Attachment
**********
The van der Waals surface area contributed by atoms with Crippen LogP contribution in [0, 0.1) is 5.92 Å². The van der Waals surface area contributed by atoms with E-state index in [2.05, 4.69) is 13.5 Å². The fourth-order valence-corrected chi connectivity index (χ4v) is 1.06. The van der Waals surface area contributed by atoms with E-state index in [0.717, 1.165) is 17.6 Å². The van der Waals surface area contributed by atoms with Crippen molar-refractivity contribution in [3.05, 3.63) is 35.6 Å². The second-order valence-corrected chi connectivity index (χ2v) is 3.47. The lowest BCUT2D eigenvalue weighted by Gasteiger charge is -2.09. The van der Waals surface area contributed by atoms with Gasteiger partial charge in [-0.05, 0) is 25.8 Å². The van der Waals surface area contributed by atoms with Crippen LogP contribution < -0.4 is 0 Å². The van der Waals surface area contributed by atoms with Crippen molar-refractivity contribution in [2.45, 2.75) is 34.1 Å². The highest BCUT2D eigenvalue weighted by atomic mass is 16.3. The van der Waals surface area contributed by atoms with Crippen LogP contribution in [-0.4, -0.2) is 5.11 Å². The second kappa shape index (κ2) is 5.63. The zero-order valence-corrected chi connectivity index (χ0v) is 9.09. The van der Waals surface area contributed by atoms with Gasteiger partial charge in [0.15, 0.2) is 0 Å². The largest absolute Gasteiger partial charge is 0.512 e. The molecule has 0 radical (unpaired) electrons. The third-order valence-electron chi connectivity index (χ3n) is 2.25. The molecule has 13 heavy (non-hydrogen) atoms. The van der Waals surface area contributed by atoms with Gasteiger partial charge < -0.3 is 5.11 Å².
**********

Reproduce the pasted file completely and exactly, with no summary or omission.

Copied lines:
The van der Waals surface area contributed by atoms with Crippen LogP contribution in [0, 0.1) is 5.92 Å². The van der Waals surface area contributed by atoms with E-state index in [2.05, 4.69) is 13.5 Å². The fourth-order valence-corrected chi connectivity index (χ4v) is 1.06. The van der Waals surface area contributed by atoms with E-state index in [0.717, 1.165) is 17.6 Å². The van der Waals surface area contributed by atoms with Crippen molar-refractivity contribution in [3.05, 3.63) is 35.6 Å². The second-order valence-corrected chi connectivity index (χ2v) is 3.47. The lowest BCUT2D eigenvalue weighted by Gasteiger charge is -2.09. The van der Waals surface area contributed by atoms with Gasteiger partial charge in [-0.05, 0) is 25.8 Å². The van der Waals surface area contributed by atoms with Crippen LogP contribution < -0.4 is 0 Å². The van der Waals surface area contributed by atoms with Crippen molar-refractivity contribution in [2.45, 2.75) is 34.1 Å². The highest BCUT2D eigenvalue weighted by atomic mass is 16.3. The van der Waals surface area contributed by atoms with Crippen LogP contribution in [-0.4, -0.2) is 5.11 Å². The second kappa shape index (κ2) is 5.63. The zero-order valence-corrected chi connectivity index (χ0v) is 9.09. The van der Waals surface area contributed by atoms with Gasteiger partial charge in [0.15, 0.2) is 0 Å². The largest absolute Gasteiger partial charge is 0.512 e. The molecule has 0 radical (unpaired) electrons. The third-order valence-electron chi connectivity index (χ3n) is 2.25. The molecule has 13 heavy (non-hydrogen) atoms. The van der Waals surface area contributed by atoms with Gasteiger partial charge < -0.3 is 5.11 Å².